(trad./Albert E. Brumley)

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Lyrics as recorded by Bob Dylan, prob. Sunset Studios, Hollywood, CA, Apr 1987, and released on "Down In the Groove", 1988
Dylan's likely source: The Stanley Brothers

I don't know if Albert E. Brumley is still alive (somehow I doubt it), but here's some biographical info by Gene Gideon from Brumley's All-Day Singin' and Dinner on the Ground songbook, Camdenton, Missouri, © 1972:

People in the music business have a tendency to exaggerate a bit when speaking of the exploits of musicians and composers. A few of them deserve all the praise the get. One of them is Albert E. Brumley, gospel song writer par-excellent from the Ozark Hillls of Missouri.

He has won awards and acclaim as has no other writer in the gospel and folk music field. In 1970, he was named to the Country Song Writers Association's Hall of Fame in Nashville, one of only two gospel song writers enshrined. In 1972, he was named to the Gospel Music Association's Hall of Fame in Nashville, the only living gospel song writer to be honored.

Born near Spiro, Oklahoma, Brumley grew up like most other youngsters of that area -- chopping and picking cotton. His farming background was to serve him well in his adult years, as he pulled many ideas for songs from his youth.... He learned much of his music at the old Hartford Musical Institute at Hartford, Arkansas, in which he enrolled in 1926. He also sang bass with the Hartford Quartet, and later taught scores of the old-fashioned singing schools. In his field of music he ranked among the the most accomplished piano accompanists of that era.

Of the more than 600 songs he has written, one of the most interesting is "Turn Your Radio On," a song he wrote in 1938. Though the song has been widely used as a theme song on gospel music programs, it was not nationally recognized until 1971, when the famous pop singer, Ray Stevens, recorded it and made it a national and international favorite in 1971-72....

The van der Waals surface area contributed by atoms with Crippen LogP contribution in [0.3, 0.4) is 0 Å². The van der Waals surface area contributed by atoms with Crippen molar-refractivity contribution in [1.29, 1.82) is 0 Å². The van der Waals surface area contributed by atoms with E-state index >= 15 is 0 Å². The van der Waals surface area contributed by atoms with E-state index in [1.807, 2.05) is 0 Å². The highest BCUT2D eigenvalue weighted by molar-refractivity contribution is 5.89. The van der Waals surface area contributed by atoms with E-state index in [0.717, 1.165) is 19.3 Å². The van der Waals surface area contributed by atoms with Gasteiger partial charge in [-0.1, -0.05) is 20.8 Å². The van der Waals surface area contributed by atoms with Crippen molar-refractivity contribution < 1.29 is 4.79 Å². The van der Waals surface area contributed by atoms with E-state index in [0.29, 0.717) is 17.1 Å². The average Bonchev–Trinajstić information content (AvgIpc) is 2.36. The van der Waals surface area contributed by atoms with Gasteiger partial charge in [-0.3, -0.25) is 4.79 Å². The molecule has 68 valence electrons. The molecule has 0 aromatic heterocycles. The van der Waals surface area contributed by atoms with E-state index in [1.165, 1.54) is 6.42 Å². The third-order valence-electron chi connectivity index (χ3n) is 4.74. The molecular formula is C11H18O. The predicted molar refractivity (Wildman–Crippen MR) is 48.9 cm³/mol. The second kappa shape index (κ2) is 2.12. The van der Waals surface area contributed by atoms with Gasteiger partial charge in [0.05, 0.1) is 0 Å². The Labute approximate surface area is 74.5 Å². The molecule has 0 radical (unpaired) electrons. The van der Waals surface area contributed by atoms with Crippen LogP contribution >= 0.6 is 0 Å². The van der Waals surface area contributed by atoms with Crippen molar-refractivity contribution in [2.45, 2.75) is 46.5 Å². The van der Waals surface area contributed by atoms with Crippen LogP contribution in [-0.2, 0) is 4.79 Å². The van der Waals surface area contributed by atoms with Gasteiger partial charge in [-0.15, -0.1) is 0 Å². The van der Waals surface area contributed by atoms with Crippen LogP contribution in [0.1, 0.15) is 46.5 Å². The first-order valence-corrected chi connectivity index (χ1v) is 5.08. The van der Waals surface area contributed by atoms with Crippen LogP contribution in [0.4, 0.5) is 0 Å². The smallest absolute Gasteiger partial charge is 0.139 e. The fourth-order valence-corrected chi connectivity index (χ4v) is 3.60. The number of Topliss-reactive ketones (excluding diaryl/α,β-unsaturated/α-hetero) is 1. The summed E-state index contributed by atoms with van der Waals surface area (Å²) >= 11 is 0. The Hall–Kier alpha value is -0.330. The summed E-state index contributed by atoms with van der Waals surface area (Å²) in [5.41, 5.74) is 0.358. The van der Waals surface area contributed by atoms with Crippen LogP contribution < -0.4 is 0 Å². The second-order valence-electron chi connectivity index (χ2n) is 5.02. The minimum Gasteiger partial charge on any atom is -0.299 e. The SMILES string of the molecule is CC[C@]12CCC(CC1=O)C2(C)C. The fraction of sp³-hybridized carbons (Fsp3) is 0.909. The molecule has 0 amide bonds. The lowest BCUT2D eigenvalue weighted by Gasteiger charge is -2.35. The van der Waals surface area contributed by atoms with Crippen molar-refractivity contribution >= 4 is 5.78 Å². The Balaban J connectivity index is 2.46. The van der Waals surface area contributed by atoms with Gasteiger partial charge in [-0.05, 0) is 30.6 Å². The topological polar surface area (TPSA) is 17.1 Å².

Albert E. Brumley is a living legend because his music and name is well known to the fans as it is to the recording artists. Many famous recording artists say a Brumley song is almost a "must" on their gospel albums....

Although I tend to doubt the number of songs actually *written* by Brumley ("...the more than 600 songs he has written..."), because most of the songs in the four Albert E. Brumley songbooks in my possession (the aforementioned All-Day Singin..., Olde Time Camp Meetin' Songs, Songs of the Pioneers and Songs of the Pioneers, Book No. 2) are *arrangements* of traditional folks songs copyrighted in Brumley's name, he is nevertheless well-known as the author of another composition, covered by Carolyn Hester with Bob Dylan in attendance, I'll Fly Away, coprighted by Brumley in 1932.

Bill C. Malone, in Country Music USA, Austin, 1968, mentions Albert E. Brumley's son, Tom Brumley, as steel guitarist of Buck Owens' Buckaroos and contends that "his father, Albert Brumley, is one of the most highly regarded composers of gospel songs in the United States and is the writer of such well-known songs as 'I'll Fly Away' and 'If We Never Meet Again.'" (p. 293).

Malone further contends that "Albert Brumley deserves a full-length study" (ibid.) and lists a short article in Music City News, III, No. 1 (July, 1965), 18.

Manfred Helfert (Mar 1997)

I wandered again
To my home in the mountains
Where in youth's early dawn
I was happy and free.
I look for my friends,
But I never could find 'em.
I found they were all
Rank strangers to me.

Everybody I met
Seem to be a rank stranger;
No mother or dad,
Not a friend could I see
. They knew not my name
And I knew not their faces --
I found they were all
Rank strangers to me.

"They've all moved away,"
Said the voice of a stranger,
"To that beautiful shore
By the bright crystal sea."
Some beautiful day
I'll meet 'em in Heaven
Where no one will be
A stranger to me.

Everybody I met
Seem to be a rank stranger;
No mother or dad,
Not a friend could I see.
They knew not my name
And I knew not their faces --
I found they were all
Rank strangers to me.

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